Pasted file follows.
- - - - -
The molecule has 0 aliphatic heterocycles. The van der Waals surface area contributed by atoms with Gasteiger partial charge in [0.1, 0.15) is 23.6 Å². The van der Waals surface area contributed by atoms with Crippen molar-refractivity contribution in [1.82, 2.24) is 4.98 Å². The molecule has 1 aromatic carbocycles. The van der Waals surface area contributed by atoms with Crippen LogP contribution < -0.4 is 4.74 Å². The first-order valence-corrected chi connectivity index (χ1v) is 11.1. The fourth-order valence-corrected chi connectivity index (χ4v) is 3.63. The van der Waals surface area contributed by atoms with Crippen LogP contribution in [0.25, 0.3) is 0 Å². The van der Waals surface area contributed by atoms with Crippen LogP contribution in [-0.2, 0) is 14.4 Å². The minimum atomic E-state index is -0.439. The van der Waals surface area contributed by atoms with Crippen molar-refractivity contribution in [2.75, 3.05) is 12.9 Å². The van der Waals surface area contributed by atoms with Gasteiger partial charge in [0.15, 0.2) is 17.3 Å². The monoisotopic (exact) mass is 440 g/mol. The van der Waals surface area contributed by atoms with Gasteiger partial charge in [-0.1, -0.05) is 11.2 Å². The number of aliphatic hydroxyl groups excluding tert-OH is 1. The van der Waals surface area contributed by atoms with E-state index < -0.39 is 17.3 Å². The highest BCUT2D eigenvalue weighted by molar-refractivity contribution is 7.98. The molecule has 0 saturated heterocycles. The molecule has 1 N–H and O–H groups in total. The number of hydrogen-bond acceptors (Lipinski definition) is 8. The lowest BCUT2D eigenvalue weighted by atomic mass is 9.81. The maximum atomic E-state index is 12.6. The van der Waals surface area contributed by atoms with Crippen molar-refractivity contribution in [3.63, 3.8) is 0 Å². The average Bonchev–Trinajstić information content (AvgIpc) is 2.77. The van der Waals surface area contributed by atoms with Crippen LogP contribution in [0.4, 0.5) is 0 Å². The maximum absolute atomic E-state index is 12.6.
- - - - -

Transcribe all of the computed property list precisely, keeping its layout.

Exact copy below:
The molecule has 0 aliphatic heterocycles. The van der Waals surface area contributed by atoms with Gasteiger partial charge in [0.1, 0.15) is 23.6 Å². The van der Waals surface area contributed by atoms with Crippen molar-refractivity contribution in [1.82, 2.24) is 4.98 Å². The molecule has 1 aromatic carbocycles. The van der Waals surface area contributed by atoms with Crippen LogP contribution < -0.4 is 4.74 Å². The first-order valence-corrected chi connectivity index (χ1v) is 11.1. The fourth-order valence-corrected chi connectivity index (χ4v) is 3.63. The van der Waals surface area contributed by atoms with Crippen LogP contribution in [0.25, 0.3) is 0 Å². The van der Waals surface area contributed by atoms with Crippen LogP contribution in [-0.2, 0) is 14.4 Å². The minimum atomic E-state index is -0.439. The van der Waals surface area contributed by atoms with Crippen molar-refractivity contribution in [2.75, 3.05) is 12.9 Å². The van der Waals surface area contributed by atoms with Gasteiger partial charge in [0.15, 0.2) is 17.3 Å². The monoisotopic (exact) mass is 440 g/mol. The van der Waals surface area contributed by atoms with Gasteiger partial charge in [-0.1, -0.05) is 11.2 Å². The number of aliphatic hydroxyl groups excluding tert-OH is 1. The van der Waals surface area contributed by atoms with E-state index < -0.39 is 17.3 Å². The highest BCUT2D eigenvalue weighted by molar-refractivity contribution is 7.98. The molecule has 0 saturated heterocycles. The molecule has 1 N–H and O–H groups in total. The number of hydrogen-bond acceptors (Lipinski definition) is 8. The lowest BCUT2D eigenvalue weighted by atomic mass is 9.81. The maximum atomic E-state index is 12.6. The van der Waals surface area contributed by atoms with Crippen molar-refractivity contribution in [3.63, 3.8) is 0 Å². The average Bonchev–Trinajstić information content (AvgIpc) is 2.77. The van der Waals surface area contributed by atoms with Crippen LogP contribution in [0.4, 0.5) is 0 Å². The maximum absolute atomic E-state index is 12.6.